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Desert Diary


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There's an old quote about "seeing through a glass darkly". That's what much of our vision of the past is: dim, often distorted, too much obscured—but it's what we have. We in the Southwest perhaps see some things a little more clearly than in other places, thanks to our dry climate. We have a past culture commonly known as Basket Maker, but if our climate was like that of, say, Pennsylvania, that culture undoubtedly would be called something else. Why? Because we likely wouldn't even dream that they made baskets, let alone the fine examples preserved in dry, Southwestern caves. Likewise, we know more than in other places in North America about the weaving of cloth hundreds of years ago, again thanks to our dry climate.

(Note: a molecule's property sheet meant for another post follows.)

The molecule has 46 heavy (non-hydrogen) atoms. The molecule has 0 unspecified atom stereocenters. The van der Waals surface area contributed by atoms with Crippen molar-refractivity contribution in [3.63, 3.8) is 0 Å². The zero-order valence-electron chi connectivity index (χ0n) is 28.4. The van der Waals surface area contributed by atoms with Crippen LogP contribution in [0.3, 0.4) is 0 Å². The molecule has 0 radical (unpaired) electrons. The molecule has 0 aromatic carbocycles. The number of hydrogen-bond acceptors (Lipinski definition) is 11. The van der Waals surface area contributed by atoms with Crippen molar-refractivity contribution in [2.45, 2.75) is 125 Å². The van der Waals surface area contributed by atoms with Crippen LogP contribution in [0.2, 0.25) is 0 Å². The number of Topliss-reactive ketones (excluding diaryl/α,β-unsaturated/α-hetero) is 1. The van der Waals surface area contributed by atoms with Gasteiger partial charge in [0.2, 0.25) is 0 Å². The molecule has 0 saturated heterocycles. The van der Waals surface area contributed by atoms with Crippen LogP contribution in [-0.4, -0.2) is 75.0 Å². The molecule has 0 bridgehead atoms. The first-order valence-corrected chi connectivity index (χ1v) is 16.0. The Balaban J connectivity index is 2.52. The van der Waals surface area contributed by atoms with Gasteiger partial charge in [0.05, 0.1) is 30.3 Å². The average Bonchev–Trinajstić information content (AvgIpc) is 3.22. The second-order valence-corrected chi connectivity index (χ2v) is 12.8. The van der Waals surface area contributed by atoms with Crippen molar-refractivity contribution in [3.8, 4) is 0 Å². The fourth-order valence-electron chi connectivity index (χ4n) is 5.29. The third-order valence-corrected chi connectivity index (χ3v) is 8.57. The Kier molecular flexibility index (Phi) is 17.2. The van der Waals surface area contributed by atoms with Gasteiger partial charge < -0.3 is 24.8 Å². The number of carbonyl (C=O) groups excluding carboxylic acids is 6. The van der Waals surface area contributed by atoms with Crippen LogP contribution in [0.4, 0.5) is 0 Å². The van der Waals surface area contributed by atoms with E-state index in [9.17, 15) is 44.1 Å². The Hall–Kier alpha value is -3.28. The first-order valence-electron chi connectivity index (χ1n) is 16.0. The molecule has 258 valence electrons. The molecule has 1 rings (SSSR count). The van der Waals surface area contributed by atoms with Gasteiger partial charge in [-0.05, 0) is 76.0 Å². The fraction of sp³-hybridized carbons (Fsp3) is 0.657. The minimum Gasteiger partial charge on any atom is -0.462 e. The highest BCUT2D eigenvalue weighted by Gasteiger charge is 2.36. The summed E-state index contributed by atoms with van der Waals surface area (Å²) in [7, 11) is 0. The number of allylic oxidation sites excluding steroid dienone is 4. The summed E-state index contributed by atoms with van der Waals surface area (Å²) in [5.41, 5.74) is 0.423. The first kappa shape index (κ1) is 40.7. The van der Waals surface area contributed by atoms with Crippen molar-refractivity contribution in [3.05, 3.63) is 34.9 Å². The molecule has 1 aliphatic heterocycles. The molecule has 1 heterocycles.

Even older material shows up now and then: the Shasta Ground Sloth from Aden Fumerole near El Paso, dried fecal material for determining the past diets of extinct animals, even hair of mammals long since gone. Overall, only through the glass darkly, but every once in awhile, the light shines bright!
pen and ink

Listen to the Audio (mp3 format) as recorded by KTEP, Public Radio for the Southwest.


Contributor: Arthur H. Harris, Laboratory for Environmental Biology, Centennial Museum, University of Texas at El Paso.

Desert Diary is a joint production of the Centennial Museum and KTEP National Public Radio at the University of Texas at El Paso.